"The essential definition of bread and wine has to be conceived in an anthropological way. The natural essence of these offerings [bread and wine] as the fruit of the earth and the work of human hands, as the unity of natural and cultural products consists in clarifying the nourishment and sustenance of man and the communion of the people in the sign of a common meal [...]. This natural essence of bread and wine is transfigured by God in the sense that the essence of bread and wine is made to consist exclusively in showing and realizing the salvific communion with God."
On Protestantism and the unicity and salvific universality of Our Lord Jesus Christ, as recalled in the Declaration Dominus Iesus:
Bp. Müller revealed a very vague ecclesiastical conception on October 11, 2011, during an honorific speech for Johannes Friedrich, regional "bishop" of the ‘Evangelical-Lutheran Church in Bavaria’. The occasion was the bestowal of the ecumenical award of the ‘Catholic Academy of Bavaria’.
On this occasion Mgr Müller said the following:
"Baptism is the fundamental sign that sacramentally unites us in Christ, and which presents us as the one Church in front of the world. Thus, we as Catholic and Evangelical Christians are already united even in what we call the visible Church. Strictly speaking, there are not several Churches one beside the other -- these are rather divisions and separations within the one people and house of God."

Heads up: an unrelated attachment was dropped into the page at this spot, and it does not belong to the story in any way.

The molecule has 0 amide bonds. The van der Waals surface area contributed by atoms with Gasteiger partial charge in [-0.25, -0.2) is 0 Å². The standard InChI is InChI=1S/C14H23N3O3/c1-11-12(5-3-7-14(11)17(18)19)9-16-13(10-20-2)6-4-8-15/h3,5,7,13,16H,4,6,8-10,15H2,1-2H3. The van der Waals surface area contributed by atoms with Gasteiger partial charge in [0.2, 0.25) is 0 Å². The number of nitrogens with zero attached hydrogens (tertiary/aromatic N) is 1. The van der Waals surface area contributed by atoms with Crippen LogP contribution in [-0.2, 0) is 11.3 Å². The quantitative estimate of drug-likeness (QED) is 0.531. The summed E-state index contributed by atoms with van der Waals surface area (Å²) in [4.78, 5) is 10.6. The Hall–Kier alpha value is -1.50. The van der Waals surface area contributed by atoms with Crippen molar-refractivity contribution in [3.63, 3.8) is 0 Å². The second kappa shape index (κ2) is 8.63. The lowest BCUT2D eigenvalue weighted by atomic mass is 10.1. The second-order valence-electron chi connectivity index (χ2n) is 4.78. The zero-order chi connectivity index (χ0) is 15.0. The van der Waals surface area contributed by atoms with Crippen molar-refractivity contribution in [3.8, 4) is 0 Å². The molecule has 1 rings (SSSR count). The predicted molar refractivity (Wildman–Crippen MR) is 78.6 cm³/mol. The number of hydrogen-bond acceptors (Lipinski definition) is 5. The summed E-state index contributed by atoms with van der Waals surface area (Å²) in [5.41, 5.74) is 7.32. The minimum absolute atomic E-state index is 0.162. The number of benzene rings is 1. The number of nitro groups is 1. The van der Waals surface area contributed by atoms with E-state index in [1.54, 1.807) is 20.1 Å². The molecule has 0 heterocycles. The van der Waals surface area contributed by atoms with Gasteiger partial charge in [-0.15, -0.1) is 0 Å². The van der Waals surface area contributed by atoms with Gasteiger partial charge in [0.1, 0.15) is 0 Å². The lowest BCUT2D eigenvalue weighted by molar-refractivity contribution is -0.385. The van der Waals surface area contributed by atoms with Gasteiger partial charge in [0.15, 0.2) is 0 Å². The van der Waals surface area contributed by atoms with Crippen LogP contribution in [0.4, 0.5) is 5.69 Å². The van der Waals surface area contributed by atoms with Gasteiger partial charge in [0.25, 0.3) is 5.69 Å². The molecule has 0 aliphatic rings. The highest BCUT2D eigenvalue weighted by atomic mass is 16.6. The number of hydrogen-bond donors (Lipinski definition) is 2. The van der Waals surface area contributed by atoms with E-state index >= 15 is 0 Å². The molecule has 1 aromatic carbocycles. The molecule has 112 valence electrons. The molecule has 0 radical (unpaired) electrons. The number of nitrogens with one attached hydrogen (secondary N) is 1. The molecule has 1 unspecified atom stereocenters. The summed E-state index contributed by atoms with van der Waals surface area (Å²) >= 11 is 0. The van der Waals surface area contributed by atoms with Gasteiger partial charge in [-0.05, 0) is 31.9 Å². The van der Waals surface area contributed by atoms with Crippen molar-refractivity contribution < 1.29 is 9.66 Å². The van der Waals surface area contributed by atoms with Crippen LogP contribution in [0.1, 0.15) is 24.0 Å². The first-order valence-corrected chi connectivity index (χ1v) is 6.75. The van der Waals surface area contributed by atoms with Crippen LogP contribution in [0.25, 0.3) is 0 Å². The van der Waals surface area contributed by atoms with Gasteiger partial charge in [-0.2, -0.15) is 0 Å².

For Bishop Müller opposition against "Dominus Iesus" was merely based on "misunderstanding":
"The assertion that the Ecclesial Communities that have not upheld valid episcopacy ... are not Churches (plural) in a proper sense is not translated theologically correctly by the bold statement that 'the Evangelical Church is not actually a Church'. That is because the plural designates the Churches as local Churches with a bishop. The question here is not whether the confessional Churches of reformed character are actual Churches -- it is rather whether sacramental episcopacy is a constitutive element of a local Church or of a diocese. The difference between an Evangelical local Church and a Catholic diocese is being described -- not evaluated. The Catholic Magisterium is far from denying an ecclesial character or an ecclesial existence to ‘the separated Churches and ecclesial Communities of the West’ (UR 19)."
Bishop Müller describes the heart of ecumenism as follows:
"We no longer define the relations among us on the basis of existing differences in doctrine, life or in the constitution of the Church, but rather based on what we have in common, that is, on the very foundation on which we stand."
Tosatti adds the following:
Americans, who in recent weeks have been making their ad limina visits to Rome, believe that the successor to William Levada should be an English speaking figure, since the "front" of the Church's doctrinal battle is taking place mainly in the U.S. and in the Anglo-Saxon world in general. In Rome, among those people who enjoy the Pope’s esteem and whom he listens to, is the Prefect of the Supreme Tribunal of the Apostolic Signature, Raymond Leo Burke. Overseas, Allen Henry Vigneron’s name has cropped up as a possible ideal candidate. He is Archbishop of Detroit and a leading expert on philosophy and theology.